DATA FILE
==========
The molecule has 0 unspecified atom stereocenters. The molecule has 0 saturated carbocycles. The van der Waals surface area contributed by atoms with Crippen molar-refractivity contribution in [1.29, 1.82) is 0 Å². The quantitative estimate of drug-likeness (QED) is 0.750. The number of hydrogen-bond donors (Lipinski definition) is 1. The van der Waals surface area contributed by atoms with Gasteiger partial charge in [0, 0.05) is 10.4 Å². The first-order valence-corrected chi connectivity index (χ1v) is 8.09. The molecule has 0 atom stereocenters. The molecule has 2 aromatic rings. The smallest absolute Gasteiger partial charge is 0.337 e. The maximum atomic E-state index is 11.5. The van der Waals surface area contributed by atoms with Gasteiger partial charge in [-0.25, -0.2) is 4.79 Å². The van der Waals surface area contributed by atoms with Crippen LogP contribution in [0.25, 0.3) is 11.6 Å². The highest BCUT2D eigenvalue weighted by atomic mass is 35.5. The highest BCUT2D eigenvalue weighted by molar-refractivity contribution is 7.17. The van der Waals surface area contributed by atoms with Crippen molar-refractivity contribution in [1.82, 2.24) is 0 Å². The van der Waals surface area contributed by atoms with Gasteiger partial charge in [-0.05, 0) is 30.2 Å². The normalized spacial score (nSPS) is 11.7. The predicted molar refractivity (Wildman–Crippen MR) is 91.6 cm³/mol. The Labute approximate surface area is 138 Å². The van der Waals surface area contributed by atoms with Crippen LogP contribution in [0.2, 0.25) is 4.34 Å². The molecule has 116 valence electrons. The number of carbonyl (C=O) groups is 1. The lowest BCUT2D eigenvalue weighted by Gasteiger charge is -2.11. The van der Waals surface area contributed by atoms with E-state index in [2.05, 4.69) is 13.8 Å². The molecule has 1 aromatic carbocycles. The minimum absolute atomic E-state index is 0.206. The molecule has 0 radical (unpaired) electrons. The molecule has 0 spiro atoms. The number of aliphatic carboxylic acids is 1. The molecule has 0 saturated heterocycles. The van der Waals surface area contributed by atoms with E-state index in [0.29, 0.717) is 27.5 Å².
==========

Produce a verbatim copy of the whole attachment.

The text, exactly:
The molecule has 0 unspecified atom stereocenters. The molecule has 0 saturated carbocycles. The van der Waals surface area contributed by atoms with Crippen molar-refractivity contribution in [1.29, 1.82) is 0 Å². The quantitative estimate of drug-likeness (QED) is 0.750. The number of hydrogen-bond donors (Lipinski definition) is 1. The van der Waals surface area contributed by atoms with Gasteiger partial charge in [0, 0.05) is 10.4 Å². The first-order valence-corrected chi connectivity index (χ1v) is 8.09. The molecule has 0 atom stereocenters. The molecule has 2 aromatic rings. The smallest absolute Gasteiger partial charge is 0.337 e. The maximum atomic E-state index is 11.5. The van der Waals surface area contributed by atoms with Gasteiger partial charge in [-0.25, -0.2) is 4.79 Å². The van der Waals surface area contributed by atoms with Crippen LogP contribution in [0.25, 0.3) is 11.6 Å². The highest BCUT2D eigenvalue weighted by atomic mass is 35.5. The highest BCUT2D eigenvalue weighted by molar-refractivity contribution is 7.17. The van der Waals surface area contributed by atoms with Crippen molar-refractivity contribution in [1.82, 2.24) is 0 Å². The van der Waals surface area contributed by atoms with Gasteiger partial charge in [-0.05, 0) is 30.2 Å². The normalized spacial score (nSPS) is 11.7. The predicted molar refractivity (Wildman–Crippen MR) is 91.6 cm³/mol. The Labute approximate surface area is 138 Å². The van der Waals surface area contributed by atoms with Crippen LogP contribution in [0.2, 0.25) is 4.34 Å². The molecule has 116 valence electrons. The number of carbonyl (C=O) groups is 1. The lowest BCUT2D eigenvalue weighted by Gasteiger charge is -2.11. The van der Waals surface area contributed by atoms with E-state index in [2.05, 4.69) is 13.8 Å². The molecule has 1 aromatic carbocycles. The minimum absolute atomic E-state index is 0.206. The molecule has 0 radical (unpaired) electrons. The molecule has 0 spiro atoms. The number of aliphatic carboxylic acids is 1. The molecule has 0 saturated heterocycles. The van der Waals surface area contributed by atoms with E-state index in [0.29, 0.717) is 27.5 Å².